Student musicians play for a cause at local music fest

Contributed by Ben Thamann

Contributed by Abigail

Seven Northern Kentucky University students will be supporting a youth organization by doing what they love best – play rock ‘n’ roll.

Fifteen bands will perform at the Cincypunk Fest III Jan. 21 at The Southgate House on three stages: the parlour, the ballroom and the lounge.

Out of the 15 bands playing, five have members are NKU students.

Abigail, a three-piece indie rock band consisting of Thomas Ryan, Jay Hays and Nick Wagner, is playing Cincypunk Fest for the third time.

The band Margin of Error featuring Matt Stanton, a liberal arts senior, is an old-school punk band.

This will be his second time playing Cincypunk Fest but with a new band.

Moving East, an acoustic rock quartet, features Ian Bolender, a junior marketing major.

Playing solo is Ben Thamann, a senior majoring in art education, who is an acoustic artist. This will be Thamann’s third time playing Cincypunk Fest.

Jeff Snyder, a junior radio television major and the bassist for The Gravity Car, said he hopes The band will be “opened up to a crowd that we have never played for.”

Two students are responsible for Cincypunk Fest. Adam Rosing, a senior journalism major, has hosted Cincypunk Fest for the past three years. He also runs, a Web site that promotes and is a gathering ground for bands in Cincinnati.

Co-hosting the event with Rosing is Ian O’Hara, a sophomore publications major.

“This will be a culmination of some of the best bands in Cincinnati and northern Kentucky so there’s no reason why you shouldn’t be there,” O’Hara said.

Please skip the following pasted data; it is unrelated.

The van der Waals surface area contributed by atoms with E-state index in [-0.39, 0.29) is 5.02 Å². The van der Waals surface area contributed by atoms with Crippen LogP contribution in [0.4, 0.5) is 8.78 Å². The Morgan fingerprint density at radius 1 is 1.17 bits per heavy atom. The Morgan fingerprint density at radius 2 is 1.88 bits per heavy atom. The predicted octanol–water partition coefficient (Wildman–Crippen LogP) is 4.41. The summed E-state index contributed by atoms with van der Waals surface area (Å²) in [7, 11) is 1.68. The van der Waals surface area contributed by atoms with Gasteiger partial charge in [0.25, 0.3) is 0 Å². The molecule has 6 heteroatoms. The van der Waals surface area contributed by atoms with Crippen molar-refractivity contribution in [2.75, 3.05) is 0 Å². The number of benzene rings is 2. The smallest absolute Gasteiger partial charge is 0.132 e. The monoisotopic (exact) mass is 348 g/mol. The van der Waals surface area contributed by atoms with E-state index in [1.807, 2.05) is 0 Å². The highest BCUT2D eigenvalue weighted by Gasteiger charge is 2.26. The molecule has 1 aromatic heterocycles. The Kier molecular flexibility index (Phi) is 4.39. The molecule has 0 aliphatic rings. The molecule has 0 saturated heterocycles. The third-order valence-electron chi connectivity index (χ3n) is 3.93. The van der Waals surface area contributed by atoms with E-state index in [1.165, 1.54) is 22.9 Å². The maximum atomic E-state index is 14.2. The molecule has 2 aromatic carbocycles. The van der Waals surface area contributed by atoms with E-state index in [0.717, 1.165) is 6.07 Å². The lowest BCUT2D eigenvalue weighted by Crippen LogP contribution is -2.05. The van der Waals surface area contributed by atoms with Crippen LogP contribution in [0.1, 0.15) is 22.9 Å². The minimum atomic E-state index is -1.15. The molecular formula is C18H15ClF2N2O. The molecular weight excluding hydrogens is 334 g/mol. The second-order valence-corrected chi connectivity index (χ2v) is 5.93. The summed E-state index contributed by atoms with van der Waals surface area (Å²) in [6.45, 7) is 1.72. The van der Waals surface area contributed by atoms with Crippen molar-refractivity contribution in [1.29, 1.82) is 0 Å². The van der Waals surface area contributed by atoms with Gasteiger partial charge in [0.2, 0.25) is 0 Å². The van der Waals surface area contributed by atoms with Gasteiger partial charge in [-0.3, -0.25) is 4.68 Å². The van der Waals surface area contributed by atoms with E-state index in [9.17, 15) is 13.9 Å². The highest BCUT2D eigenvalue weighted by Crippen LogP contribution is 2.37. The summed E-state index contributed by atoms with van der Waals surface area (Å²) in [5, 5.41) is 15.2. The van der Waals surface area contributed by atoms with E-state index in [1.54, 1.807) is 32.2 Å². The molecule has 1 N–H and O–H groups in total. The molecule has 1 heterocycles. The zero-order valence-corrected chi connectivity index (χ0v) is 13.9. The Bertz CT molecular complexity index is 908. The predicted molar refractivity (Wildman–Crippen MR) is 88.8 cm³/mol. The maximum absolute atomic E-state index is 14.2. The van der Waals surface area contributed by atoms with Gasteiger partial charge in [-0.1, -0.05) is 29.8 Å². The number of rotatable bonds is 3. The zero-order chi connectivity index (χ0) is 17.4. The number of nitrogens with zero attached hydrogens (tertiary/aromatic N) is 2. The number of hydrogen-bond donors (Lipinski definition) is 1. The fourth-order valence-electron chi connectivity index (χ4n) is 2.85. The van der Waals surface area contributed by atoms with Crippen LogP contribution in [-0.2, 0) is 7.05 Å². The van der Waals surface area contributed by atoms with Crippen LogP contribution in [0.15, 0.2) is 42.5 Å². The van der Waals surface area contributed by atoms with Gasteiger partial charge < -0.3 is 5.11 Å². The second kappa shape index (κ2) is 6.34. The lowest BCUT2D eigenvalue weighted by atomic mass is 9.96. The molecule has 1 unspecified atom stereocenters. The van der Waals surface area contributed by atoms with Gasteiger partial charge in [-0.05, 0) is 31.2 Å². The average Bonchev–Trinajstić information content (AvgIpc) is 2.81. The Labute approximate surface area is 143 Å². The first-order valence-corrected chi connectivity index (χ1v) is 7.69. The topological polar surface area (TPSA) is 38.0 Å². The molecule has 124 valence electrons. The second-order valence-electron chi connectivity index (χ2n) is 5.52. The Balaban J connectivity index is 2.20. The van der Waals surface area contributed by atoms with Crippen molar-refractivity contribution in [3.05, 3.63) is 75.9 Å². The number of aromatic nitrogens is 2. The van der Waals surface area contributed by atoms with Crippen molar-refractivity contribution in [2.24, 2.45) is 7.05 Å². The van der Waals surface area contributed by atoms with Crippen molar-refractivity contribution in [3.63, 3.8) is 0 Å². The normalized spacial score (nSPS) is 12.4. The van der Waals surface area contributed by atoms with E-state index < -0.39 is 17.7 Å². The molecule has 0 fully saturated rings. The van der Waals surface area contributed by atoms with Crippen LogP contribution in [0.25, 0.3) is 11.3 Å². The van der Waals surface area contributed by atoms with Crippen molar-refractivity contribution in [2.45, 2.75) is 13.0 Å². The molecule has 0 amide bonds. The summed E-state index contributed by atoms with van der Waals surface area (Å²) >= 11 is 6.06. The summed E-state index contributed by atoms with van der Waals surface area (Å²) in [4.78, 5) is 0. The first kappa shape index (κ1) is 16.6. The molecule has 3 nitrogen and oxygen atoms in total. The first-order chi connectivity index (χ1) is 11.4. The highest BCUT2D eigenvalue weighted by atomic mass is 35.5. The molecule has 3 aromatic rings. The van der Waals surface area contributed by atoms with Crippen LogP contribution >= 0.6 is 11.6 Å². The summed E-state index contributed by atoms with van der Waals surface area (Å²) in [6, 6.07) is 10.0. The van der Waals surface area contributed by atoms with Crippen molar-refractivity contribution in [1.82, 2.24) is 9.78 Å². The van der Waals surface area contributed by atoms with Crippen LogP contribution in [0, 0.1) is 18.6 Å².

Cincypunk Fest will feature an eclectic mix of music including indie rock, acoustic rock, punk rock and rock ‘n’ roll.

Other bands performing include East Arcadia, Thistle, Junior Revolution, Earwig, Mint 6 Ten and The Culling Song. With the exception of the Columbus band Earwig, all of the bands are from Cincinnati and northern Kentucky.

Cincypunk Fest III starts at 8 p.m. and lasts until about 1:30 a.m. Admission is $6 for ages 18 and up and $5 for 21 and up.

The proceeds from the concert will be donated to Lighthouse Youth Services, which, according to their Web site, “is a comprehensive youth and family services organization that provides a wide range of programs including emergency shelter, residential treatment, foster care, juvenile corrections, transitional living services for older homeless youths, and in-home service for families in crisis.”